How is malaria treated and prevented?

Malaria is a disease that is preventable and treatable when tackled early. 

Before reading this page, you might want to read our introduction to malaria, here.

  • If malaria is diagnosed and treated quickly, most people will recover fully. 
  • A major challenge in the treatment of malaria is that some species of malaria parasite are becoming resistant to treatment. 
  • Malaria prevention has significantly improved in recent decades and, in 2021 and 2023, two new preventative vaccines were approved for use in high-risk regions. 


How is malaria treated?

  • Most people fully recover from malaria, provided it has been diagnosed and treated quickly. 
  • Treatment usually takes the forms of ‘antimalarial’ drugs, which kill Plasmodium – the group of parasite species that can cause malaria. The exact treatment depends on the severity of the disease, the species that caused it and where in the world the infection was acquired. 
  • A major challenge is that around the world, the parasite that causes malaria – different species of Plasmodium – is becoming resistant to these treatments. 
  • Because of this, drugs are often used in combination with each other. For example, primaquine targets the liver phase of the parasite’s life cycle, while chloroquine targets the blood stages of the life cycle.  
  • A combination of drugs called ‘artemisinin-based combination therapy’ (ACT) is currently the main treatment for people with Plasmodium falciparum malaria – the most severe type of malaria. The fast-acting artemisinin first reduces the number of parasites, before the second partner drug eliminates any that are left. 
  • This is important to ensure the parasite is fully removed from the body, including any dormant parasites lying in the liver. 
  • You can read more about drug resistance in malaria here


Some people develop partial natural immunity to the malaria parasite.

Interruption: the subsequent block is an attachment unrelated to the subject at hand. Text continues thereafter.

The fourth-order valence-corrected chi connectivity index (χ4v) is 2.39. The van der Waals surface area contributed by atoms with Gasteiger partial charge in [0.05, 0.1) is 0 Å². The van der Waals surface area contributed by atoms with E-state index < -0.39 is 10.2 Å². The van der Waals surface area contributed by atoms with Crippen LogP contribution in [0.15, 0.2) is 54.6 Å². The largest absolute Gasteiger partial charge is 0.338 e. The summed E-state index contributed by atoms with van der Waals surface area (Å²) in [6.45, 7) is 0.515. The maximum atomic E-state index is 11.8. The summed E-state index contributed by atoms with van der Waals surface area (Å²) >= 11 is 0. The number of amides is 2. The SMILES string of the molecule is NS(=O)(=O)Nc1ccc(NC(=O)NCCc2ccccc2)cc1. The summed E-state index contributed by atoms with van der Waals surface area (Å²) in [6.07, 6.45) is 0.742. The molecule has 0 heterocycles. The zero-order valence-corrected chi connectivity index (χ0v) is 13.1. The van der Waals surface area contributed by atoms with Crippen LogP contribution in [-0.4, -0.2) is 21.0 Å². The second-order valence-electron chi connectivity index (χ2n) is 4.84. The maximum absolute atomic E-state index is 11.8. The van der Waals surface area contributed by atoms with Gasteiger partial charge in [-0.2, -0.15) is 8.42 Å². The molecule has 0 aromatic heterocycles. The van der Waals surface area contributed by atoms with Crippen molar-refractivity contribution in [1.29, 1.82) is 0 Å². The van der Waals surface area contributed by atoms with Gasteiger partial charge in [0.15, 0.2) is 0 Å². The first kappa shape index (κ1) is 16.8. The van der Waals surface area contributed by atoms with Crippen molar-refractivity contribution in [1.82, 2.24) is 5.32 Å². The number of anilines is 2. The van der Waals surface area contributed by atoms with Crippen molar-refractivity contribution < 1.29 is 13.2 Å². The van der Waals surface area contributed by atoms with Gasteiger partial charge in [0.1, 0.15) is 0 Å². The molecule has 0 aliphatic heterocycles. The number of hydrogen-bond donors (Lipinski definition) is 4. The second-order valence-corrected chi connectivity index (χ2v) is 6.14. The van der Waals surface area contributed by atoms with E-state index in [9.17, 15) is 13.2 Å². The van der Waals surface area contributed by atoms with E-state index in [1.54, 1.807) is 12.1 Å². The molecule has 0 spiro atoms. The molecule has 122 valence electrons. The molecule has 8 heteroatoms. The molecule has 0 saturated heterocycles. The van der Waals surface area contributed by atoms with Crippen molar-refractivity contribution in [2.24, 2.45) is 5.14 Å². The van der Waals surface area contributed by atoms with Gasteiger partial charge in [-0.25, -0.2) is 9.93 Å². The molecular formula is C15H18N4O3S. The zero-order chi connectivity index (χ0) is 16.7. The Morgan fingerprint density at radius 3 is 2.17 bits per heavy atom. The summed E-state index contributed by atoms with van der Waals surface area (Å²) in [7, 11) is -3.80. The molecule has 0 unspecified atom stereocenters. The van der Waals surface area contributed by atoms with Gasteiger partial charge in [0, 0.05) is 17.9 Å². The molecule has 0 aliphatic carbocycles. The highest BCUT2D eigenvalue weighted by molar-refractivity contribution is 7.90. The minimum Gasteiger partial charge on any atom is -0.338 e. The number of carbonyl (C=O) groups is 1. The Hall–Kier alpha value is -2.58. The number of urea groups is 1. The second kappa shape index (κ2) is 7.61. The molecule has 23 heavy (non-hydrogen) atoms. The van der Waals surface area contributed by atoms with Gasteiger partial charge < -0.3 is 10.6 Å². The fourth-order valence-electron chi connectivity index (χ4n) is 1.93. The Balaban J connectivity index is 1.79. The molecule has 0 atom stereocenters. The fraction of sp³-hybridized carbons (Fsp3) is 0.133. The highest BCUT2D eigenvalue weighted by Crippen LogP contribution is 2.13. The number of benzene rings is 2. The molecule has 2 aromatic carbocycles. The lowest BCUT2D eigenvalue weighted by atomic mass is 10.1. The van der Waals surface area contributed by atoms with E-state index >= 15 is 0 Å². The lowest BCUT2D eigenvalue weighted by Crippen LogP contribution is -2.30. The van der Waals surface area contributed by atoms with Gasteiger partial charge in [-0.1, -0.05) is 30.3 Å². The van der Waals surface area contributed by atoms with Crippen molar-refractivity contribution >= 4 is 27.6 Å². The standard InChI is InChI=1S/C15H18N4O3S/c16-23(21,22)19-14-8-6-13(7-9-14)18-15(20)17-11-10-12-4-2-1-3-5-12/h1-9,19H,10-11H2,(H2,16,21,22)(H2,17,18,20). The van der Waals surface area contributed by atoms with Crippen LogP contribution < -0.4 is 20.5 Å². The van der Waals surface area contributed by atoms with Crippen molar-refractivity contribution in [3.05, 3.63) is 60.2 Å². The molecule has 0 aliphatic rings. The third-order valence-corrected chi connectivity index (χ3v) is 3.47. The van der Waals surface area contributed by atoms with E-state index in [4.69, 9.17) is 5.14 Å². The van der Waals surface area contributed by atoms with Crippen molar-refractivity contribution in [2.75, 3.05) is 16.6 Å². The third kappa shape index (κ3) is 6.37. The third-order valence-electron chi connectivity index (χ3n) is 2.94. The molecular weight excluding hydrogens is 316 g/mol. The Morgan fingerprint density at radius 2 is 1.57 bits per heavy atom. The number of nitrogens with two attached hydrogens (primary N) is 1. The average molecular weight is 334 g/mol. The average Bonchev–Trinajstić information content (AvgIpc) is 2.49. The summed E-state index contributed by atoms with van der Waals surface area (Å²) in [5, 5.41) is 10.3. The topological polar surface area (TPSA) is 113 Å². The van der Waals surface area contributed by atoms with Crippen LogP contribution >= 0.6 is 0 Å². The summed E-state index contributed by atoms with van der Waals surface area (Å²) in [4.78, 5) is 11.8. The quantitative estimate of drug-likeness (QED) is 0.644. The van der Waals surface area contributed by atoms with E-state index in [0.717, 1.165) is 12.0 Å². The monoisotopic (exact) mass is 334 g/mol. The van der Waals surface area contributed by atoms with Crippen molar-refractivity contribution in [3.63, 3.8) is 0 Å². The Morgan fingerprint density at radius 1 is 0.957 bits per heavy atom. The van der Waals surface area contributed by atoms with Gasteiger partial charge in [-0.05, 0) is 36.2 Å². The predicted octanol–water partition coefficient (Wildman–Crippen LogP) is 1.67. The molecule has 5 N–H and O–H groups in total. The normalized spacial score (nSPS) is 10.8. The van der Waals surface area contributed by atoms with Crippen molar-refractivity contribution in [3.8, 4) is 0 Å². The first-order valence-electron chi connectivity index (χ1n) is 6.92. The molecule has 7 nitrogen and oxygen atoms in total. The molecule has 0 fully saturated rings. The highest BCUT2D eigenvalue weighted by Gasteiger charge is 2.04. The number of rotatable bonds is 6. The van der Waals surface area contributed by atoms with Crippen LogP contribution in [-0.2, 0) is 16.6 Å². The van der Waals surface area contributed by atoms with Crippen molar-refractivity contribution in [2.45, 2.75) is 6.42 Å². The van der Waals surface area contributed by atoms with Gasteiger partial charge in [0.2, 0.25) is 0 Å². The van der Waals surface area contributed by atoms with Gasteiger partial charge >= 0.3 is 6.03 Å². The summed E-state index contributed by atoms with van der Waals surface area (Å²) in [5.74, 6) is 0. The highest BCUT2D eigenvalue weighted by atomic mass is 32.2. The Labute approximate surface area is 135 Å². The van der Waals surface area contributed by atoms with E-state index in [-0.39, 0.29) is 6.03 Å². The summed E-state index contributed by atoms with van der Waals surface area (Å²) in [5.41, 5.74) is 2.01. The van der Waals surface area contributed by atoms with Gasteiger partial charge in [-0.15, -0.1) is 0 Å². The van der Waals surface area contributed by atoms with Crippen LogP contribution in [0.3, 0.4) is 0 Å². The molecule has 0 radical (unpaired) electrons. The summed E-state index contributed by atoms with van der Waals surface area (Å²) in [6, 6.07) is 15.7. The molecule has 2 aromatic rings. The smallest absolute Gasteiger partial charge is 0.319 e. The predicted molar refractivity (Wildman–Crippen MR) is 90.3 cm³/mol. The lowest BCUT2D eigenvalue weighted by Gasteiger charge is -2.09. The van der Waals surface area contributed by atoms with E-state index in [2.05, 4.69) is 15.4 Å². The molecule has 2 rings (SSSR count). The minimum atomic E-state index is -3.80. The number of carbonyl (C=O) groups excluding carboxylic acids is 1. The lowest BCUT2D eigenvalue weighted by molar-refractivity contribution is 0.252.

• Partial immunity can be developed over years of exposure to the disease. Although it never develops into full immunity it can reduce the severity of disease and risk of death from malaria.
  • Most deaths caused by malaria occur in young children under five years. This is often because their bodies have not had a chance to develop any immunity to the parasite.
A blood sample being smeared on a slide before being examined under the microscope to look for evidence of the malaria parasite. Image credit: Shutterstock


How can malaria be prevented?

Malaria is a disease that can be prevented. There are various strategies in place to help people avoid infection with the Plasmodium parasite. 


  • It took decades of research – but in 2019, the first vaccine against the malaria-causing Plasmodium falciparum parasite was approved. 
  • This was tested in pilot studies in 2019 and approved for wide-spread use in 2021 in high-risk areas of Africa, where levels of this parasite species are very high. 
  • The vaccine works by preventing the malaria parasite from entering the liver where it can mature and multiply to cause disease symptoms.
  • In the years since, the vaccine has slowly been rolled out across high-risk areas, helping to reduce the numbers of children dying from severe malaria. A second vaccine was approved in 2023. 
  • The vaccine is not considered a ‘magic bullet’ against malaria but is an important building block towards the development of future malaria vaccines.
  • You can read more about the long journey to a malaria vaccine here

Vector control

  • Anopheles mosquitoes are ‘vectors’ for malaria – meaning they transmit the disease between humans and other animal hosts. 
  • Vector control refers to methods that limit or eradicate malaria-carrying mosquitos. These strategies helped to reduce deaths from malaria by 47% between 2000 and 2015. 

 Vector control strategies include: 

  • Indoor residual spraying: spraying insecticide (a substance that kills insects), once or twice a year, on all indoor surfaces where mosquitoes are likely to rest. This has been found to reduce the survival of mosquitoes that enter the home.

    Carrying out indoor residual spraying in Ghana. Image credit: Navrongo Health Research Centre, Ghana; Will Hamilton
  • Long-lasting insecticidal nets: mosquito nets that are also sprayed with an insecticide. They provide a physical and chemical barrier at night when the mosquito is most likely to bite and are very effective when used by entire communities.

    A mosquito net hung over a bed to help protect against mosquito bites during the night. Image credit: Shutterstock